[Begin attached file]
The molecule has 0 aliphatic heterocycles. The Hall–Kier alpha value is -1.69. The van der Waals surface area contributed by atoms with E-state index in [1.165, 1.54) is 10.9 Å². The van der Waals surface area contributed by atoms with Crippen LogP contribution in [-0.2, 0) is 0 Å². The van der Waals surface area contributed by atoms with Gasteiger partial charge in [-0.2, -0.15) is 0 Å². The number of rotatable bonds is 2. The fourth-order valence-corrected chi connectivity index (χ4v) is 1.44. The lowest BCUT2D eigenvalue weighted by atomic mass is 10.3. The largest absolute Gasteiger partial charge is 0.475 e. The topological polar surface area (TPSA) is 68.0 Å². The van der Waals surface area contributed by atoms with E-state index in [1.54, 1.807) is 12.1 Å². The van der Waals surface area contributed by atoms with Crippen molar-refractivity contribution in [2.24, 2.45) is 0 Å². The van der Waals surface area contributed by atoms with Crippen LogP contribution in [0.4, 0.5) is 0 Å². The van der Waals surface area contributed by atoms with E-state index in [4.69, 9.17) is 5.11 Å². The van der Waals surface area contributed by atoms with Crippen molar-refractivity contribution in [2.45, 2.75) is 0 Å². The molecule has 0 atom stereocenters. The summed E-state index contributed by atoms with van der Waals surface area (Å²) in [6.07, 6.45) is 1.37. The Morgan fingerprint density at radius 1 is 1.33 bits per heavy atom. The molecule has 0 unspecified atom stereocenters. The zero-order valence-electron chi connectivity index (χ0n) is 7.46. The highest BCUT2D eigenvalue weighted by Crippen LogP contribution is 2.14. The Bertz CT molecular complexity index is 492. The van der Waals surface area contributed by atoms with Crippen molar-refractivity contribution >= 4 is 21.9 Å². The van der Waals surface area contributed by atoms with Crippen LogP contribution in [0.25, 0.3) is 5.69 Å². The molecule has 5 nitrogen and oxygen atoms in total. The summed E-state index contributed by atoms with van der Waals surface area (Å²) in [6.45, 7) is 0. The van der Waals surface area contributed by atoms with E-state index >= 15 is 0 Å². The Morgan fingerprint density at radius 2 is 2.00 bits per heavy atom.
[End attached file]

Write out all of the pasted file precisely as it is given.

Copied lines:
The molecule has 0 aliphatic heterocycles. The Hall–Kier alpha value is -1.69. The van der Waals surface area contributed by atoms with E-state index in [1.165, 1.54) is 10.9 Å². The van der Waals surface area contributed by atoms with Crippen LogP contribution in [-0.2, 0) is 0 Å². The van der Waals surface area contributed by atoms with Gasteiger partial charge in [-0.2, -0.15) is 0 Å². The number of rotatable bonds is 2. The fourth-order valence-corrected chi connectivity index (χ4v) is 1.44. The lowest BCUT2D eigenvalue weighted by atomic mass is 10.3. The largest absolute Gasteiger partial charge is 0.475 e. The topological polar surface area (TPSA) is 68.0 Å². The van der Waals surface area contributed by atoms with E-state index in [1.54, 1.807) is 12.1 Å². The van der Waals surface area contributed by atoms with Crippen molar-refractivity contribution in [2.24, 2.45) is 0 Å². The van der Waals surface area contributed by atoms with Crippen LogP contribution in [0.4, 0.5) is 0 Å². The van der Waals surface area contributed by atoms with E-state index in [4.69, 9.17) is 5.11 Å². The van der Waals surface area contributed by atoms with Crippen molar-refractivity contribution in [2.45, 2.75) is 0 Å². The molecule has 0 atom stereocenters. The summed E-state index contributed by atoms with van der Waals surface area (Å²) in [6.07, 6.45) is 1.37. The Morgan fingerprint density at radius 1 is 1.33 bits per heavy atom. The molecule has 0 unspecified atom stereocenters. The zero-order valence-electron chi connectivity index (χ0n) is 7.46. The highest BCUT2D eigenvalue weighted by Crippen LogP contribution is 2.14. The Bertz CT molecular complexity index is 492. The van der Waals surface area contributed by atoms with Crippen molar-refractivity contribution >= 4 is 21.9 Å². The van der Waals surface area contributed by atoms with Crippen LogP contribution in [0.25, 0.3) is 5.69 Å². The molecule has 5 nitrogen and oxygen atoms in total. The summed E-state index contributed by atoms with van der Waals surface area (Å²) in [6.45, 7) is 0. The van der Waals surface area contributed by atoms with E-state index >= 15 is 0 Å². The Morgan fingerprint density at radius 2 is 2.00 bits per heavy atom.